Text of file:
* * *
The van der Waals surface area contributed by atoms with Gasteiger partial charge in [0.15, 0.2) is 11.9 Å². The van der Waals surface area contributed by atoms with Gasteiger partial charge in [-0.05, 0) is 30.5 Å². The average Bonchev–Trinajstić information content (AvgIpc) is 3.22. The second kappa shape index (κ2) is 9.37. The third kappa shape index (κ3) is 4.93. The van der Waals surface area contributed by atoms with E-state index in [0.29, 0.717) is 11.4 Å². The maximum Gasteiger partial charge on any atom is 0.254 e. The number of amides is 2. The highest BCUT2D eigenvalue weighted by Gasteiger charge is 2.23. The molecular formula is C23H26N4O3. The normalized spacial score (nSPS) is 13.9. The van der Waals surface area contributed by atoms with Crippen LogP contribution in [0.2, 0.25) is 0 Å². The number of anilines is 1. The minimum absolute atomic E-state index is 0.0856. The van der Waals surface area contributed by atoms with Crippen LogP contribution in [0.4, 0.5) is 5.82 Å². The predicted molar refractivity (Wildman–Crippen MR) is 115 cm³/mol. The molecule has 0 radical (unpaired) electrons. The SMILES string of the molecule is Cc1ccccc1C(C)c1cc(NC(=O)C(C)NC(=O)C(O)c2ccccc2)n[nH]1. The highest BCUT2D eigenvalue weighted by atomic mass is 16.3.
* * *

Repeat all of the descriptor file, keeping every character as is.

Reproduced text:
The van der Waals surface area contributed by atoms with Gasteiger partial charge in [0.15, 0.2) is 11.9 Å². The van der Waals surface area contributed by atoms with Gasteiger partial charge in [-0.05, 0) is 30.5 Å². The average Bonchev–Trinajstić information content (AvgIpc) is 3.22. The second kappa shape index (κ2) is 9.37. The third kappa shape index (κ3) is 4.93. The van der Waals surface area contributed by atoms with E-state index in [0.29, 0.717) is 11.4 Å². The maximum Gasteiger partial charge on any atom is 0.254 e. The number of amides is 2. The highest BCUT2D eigenvalue weighted by Gasteiger charge is 2.23. The molecular formula is C23H26N4O3. The normalized spacial score (nSPS) is 13.9. The van der Waals surface area contributed by atoms with Crippen LogP contribution in [0.2, 0.25) is 0 Å². The number of anilines is 1. The minimum absolute atomic E-state index is 0.0856. The van der Waals surface area contributed by atoms with Crippen LogP contribution in [0.4, 0.5) is 5.82 Å². The predicted molar refractivity (Wildman–Crippen MR) is 115 cm³/mol. The molecule has 0 radical (unpaired) electrons. The SMILES string of the molecule is Cc1ccccc1C(C)c1cc(NC(=O)C(C)NC(=O)C(O)c2ccccc2)n[nH]1. The highest BCUT2D eigenvalue weighted by atomic mass is 16.3.